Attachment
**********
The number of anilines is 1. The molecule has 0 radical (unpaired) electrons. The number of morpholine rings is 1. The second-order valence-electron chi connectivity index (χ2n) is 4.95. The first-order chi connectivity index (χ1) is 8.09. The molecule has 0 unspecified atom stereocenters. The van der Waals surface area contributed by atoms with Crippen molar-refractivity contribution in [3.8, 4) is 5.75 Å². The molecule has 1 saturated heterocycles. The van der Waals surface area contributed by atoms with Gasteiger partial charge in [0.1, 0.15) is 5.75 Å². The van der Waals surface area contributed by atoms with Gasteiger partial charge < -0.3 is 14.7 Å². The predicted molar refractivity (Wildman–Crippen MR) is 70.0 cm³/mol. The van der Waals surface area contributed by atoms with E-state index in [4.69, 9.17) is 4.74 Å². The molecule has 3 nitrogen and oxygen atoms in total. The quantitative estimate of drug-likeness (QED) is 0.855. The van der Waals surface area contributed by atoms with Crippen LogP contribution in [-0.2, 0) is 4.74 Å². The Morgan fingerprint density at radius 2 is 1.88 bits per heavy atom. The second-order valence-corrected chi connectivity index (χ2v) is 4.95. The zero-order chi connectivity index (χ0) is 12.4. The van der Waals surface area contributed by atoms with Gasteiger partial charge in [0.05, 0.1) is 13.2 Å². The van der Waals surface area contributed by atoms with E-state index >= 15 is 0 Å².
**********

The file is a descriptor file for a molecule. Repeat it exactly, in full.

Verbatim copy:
The number of anilines is 1. The molecule has 0 radical (unpaired) electrons. The number of morpholine rings is 1. The second-order valence-electron chi connectivity index (χ2n) is 4.95. The first-order chi connectivity index (χ1) is 8.09. The molecule has 0 unspecified atom stereocenters. The van der Waals surface area contributed by atoms with Crippen molar-refractivity contribution in [3.8, 4) is 5.75 Å². The molecule has 1 saturated heterocycles. The van der Waals surface area contributed by atoms with Gasteiger partial charge in [0.1, 0.15) is 5.75 Å². The van der Waals surface area contributed by atoms with Gasteiger partial charge < -0.3 is 14.7 Å². The predicted molar refractivity (Wildman–Crippen MR) is 70.0 cm³/mol. The van der Waals surface area contributed by atoms with E-state index in [4.69, 9.17) is 4.74 Å². The molecule has 3 nitrogen and oxygen atoms in total. The quantitative estimate of drug-likeness (QED) is 0.855. The van der Waals surface area contributed by atoms with Crippen LogP contribution in [-0.2, 0) is 4.74 Å². The Morgan fingerprint density at radius 2 is 1.88 bits per heavy atom. The second-order valence-corrected chi connectivity index (χ2v) is 4.95. The zero-order chi connectivity index (χ0) is 12.4. The van der Waals surface area contributed by atoms with Gasteiger partial charge in [0.05, 0.1) is 13.2 Å². The van der Waals surface area contributed by atoms with E-state index >= 15 is 0 Å².